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Dovid Kaufmann, 65, Chabad on Campus Director, Author

Dovid Kaufmann, 65, Chabad on Campus Director, Author

A prolific translator of Chassidic teachings, he embraced the role of mentoring Jewish students

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Dovid Kaufmann
Dovid Kaufmann

Dovid Yisroel Ber Kaufmann—a Chabad on Campus director, professor of English and Jewish studies, writer, translator, chess coach and passionate Chassid—passed away on March 2 in Houston after a battle with cancer. He was 65 years old.

When Rabbi Zelig and Bluma Rivkin arrived in New Orleans to found Chabad of Louisiana in 1973, one of the first students they met was Dovid Kaufmann.

“He spent many Shabbats and holidays in my house and at the Chabad House, and used to play with me and my siblings, teach us songs and tell us stories,” recalls Rabbi Yochanan Rivkin, a toddler at the time. “When I was a little older, he taught me chess.”

Following their marriage in 1981, he and his wife, Nechama, settled in New Orleans, where Kaufmann taught English literature and Jewish studies.

By 1986, the Chabad operation there had grown, and the need arose for a shaliach devoted to Jewish students at Tulane. The Kaufmanns were asked to become official Chabad emissaries.

As a campus emissary in New Orleans, Kaufmann oversaw Jewish communal events and celebrations of all kinds.
As a campus emissary in New Orleans, Kaufmann oversaw Jewish communal events and celebrations of all kinds.

Their home was close to the Tulane Chabad House and was always full of students, who basked in its homey atmosphere. “He had a tremendous impact on the lives of so many students, who looked to him as a teacher and mentor,” recalls Rivkin, who succeeded him at Chabad on Campus in 1999. “When Sarah and I moved back to New Orleans to work with Tulane Chabad, he served as a mentor and guide, ‘teaching me the ropes’ of a college campus Chabad.”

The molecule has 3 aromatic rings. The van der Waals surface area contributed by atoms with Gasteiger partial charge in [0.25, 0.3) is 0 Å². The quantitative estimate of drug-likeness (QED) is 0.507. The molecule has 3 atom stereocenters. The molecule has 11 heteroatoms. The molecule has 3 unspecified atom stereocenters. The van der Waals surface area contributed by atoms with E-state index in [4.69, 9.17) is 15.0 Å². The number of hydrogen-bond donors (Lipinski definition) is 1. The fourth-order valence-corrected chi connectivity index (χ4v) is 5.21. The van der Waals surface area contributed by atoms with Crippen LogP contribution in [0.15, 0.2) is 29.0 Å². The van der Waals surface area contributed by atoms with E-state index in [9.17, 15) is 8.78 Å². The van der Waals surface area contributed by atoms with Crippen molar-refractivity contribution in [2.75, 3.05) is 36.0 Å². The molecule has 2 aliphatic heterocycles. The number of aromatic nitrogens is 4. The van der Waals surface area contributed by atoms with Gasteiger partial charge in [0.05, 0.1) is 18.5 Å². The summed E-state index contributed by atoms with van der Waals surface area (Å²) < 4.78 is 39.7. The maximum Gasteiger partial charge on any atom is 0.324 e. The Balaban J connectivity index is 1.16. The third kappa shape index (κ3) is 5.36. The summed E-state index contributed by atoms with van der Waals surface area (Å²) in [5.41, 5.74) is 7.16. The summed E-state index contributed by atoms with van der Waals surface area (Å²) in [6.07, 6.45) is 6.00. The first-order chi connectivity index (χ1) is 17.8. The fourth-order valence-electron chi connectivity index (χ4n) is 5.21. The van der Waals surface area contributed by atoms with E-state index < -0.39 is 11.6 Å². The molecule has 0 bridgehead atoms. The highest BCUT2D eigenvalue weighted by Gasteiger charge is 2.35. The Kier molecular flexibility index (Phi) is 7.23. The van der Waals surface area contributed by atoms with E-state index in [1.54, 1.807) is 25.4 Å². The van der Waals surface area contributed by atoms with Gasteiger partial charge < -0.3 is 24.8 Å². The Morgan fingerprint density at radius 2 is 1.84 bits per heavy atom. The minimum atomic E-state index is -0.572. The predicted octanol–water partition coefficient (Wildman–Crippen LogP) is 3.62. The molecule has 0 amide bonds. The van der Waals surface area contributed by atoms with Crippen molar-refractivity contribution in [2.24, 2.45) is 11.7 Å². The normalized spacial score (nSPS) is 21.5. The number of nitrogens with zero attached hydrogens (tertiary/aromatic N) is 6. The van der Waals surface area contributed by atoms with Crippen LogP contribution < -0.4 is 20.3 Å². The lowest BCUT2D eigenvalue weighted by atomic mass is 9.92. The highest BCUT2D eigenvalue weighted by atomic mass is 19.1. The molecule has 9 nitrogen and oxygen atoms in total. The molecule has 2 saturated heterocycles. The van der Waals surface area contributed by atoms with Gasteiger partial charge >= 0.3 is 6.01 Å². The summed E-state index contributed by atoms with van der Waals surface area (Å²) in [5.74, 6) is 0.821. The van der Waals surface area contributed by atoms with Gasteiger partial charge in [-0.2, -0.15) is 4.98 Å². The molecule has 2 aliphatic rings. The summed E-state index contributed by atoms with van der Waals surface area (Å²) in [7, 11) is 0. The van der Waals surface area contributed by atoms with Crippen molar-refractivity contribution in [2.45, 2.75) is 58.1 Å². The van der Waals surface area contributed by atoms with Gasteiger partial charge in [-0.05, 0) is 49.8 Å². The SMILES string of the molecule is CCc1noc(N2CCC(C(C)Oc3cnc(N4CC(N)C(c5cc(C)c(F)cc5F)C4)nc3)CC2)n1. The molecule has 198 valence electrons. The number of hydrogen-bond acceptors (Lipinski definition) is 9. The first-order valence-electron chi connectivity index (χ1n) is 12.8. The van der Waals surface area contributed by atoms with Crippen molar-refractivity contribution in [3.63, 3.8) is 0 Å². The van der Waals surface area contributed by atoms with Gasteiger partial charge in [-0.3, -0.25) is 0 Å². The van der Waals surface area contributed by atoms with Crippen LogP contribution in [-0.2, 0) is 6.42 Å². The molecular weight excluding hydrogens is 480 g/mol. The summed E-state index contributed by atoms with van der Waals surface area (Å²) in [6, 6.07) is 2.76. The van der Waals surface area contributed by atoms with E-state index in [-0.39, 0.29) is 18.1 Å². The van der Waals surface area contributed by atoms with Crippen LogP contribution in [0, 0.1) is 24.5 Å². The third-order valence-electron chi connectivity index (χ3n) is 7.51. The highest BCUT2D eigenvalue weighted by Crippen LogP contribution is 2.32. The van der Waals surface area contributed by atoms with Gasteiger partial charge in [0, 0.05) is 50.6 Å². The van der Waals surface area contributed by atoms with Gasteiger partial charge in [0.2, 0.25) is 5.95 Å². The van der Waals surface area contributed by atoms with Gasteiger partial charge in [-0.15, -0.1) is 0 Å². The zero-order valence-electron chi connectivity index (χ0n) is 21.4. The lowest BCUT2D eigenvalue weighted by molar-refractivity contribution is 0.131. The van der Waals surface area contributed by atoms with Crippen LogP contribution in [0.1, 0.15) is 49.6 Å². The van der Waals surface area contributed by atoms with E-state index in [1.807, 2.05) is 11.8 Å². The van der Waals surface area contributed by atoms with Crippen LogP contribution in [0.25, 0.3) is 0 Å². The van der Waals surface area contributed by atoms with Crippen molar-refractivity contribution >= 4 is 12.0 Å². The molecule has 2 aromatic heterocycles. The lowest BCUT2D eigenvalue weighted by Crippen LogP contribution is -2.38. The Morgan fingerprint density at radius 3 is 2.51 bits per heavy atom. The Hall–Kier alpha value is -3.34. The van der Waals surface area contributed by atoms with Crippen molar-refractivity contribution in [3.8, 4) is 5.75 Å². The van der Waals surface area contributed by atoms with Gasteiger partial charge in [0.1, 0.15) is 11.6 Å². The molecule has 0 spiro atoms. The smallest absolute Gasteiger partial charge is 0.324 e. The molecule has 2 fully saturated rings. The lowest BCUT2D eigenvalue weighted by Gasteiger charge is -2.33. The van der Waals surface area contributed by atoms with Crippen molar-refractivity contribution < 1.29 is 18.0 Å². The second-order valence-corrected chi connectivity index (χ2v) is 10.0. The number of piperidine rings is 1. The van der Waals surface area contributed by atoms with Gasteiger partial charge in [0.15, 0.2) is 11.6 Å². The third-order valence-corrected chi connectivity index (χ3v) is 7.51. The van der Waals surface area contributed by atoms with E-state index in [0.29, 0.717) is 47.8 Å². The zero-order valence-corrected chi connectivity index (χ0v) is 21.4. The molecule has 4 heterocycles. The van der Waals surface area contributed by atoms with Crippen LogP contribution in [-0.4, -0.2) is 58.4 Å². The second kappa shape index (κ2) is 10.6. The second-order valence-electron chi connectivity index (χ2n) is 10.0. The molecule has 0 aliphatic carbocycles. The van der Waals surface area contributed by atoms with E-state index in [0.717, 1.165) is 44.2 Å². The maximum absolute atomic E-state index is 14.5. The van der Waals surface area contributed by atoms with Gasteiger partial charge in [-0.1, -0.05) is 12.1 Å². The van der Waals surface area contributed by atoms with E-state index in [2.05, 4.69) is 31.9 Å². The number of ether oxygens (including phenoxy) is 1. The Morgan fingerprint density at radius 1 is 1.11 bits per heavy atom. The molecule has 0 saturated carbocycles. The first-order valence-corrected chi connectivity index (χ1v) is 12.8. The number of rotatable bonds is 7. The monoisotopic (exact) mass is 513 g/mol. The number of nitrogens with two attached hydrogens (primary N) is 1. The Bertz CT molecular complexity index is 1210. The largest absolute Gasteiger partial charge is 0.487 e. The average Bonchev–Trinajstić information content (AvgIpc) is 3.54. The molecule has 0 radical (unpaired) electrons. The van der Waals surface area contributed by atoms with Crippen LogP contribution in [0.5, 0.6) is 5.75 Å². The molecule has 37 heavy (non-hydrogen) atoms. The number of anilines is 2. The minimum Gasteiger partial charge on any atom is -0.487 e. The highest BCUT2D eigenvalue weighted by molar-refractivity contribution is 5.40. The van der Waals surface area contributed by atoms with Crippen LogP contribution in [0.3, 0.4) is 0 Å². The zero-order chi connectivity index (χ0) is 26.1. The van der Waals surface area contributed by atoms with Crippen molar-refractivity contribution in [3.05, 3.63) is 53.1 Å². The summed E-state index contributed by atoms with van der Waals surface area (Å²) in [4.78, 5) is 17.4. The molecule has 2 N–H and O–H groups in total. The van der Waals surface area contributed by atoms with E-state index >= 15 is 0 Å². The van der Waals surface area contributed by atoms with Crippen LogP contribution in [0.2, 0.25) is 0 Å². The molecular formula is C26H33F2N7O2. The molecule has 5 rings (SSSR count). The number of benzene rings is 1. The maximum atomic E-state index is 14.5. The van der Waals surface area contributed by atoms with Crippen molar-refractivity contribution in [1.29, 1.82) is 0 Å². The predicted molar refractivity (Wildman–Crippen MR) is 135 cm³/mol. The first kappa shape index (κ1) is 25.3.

Kaufmann then turned his attention as administrator of Chabad-Lubavitch of Louisiana to organizing communal events, teaching and fundraising, and focused more on his editing and writing. He took special pride in organizing the annual “Chanukah at the Riverwalk” event, high-profile festivities that included a menorah-lighting, carnival booths and music on the bank of the Mississippi River.

He also coached the Torah Academy chess team, encouraging children to sharpen their skills and strive for excellence. Under his guidance, the team placed second in the state of Louisiana one year.

Kaufmann took special pride in organizing the annual “Chanukah at the Riverwalk” event, high-profile festivities that included a menorah-lighting, carnival booths and music on the bank of the Mississippi River.
Kaufmann took special pride in organizing the annual “Chanukah at the Riverwalk” event, high-profile festivities that included a menorah-lighting, carnival booths and music on the bank of the Mississippi River.

‘A Profound Influence on Many People’

A prolific writer, Kaufmann translated Besurat Hageulah, a collection of teachings of the Rebbe regarding Moshiach, and anonymously wrote a regular column in L’Chaim Weekly.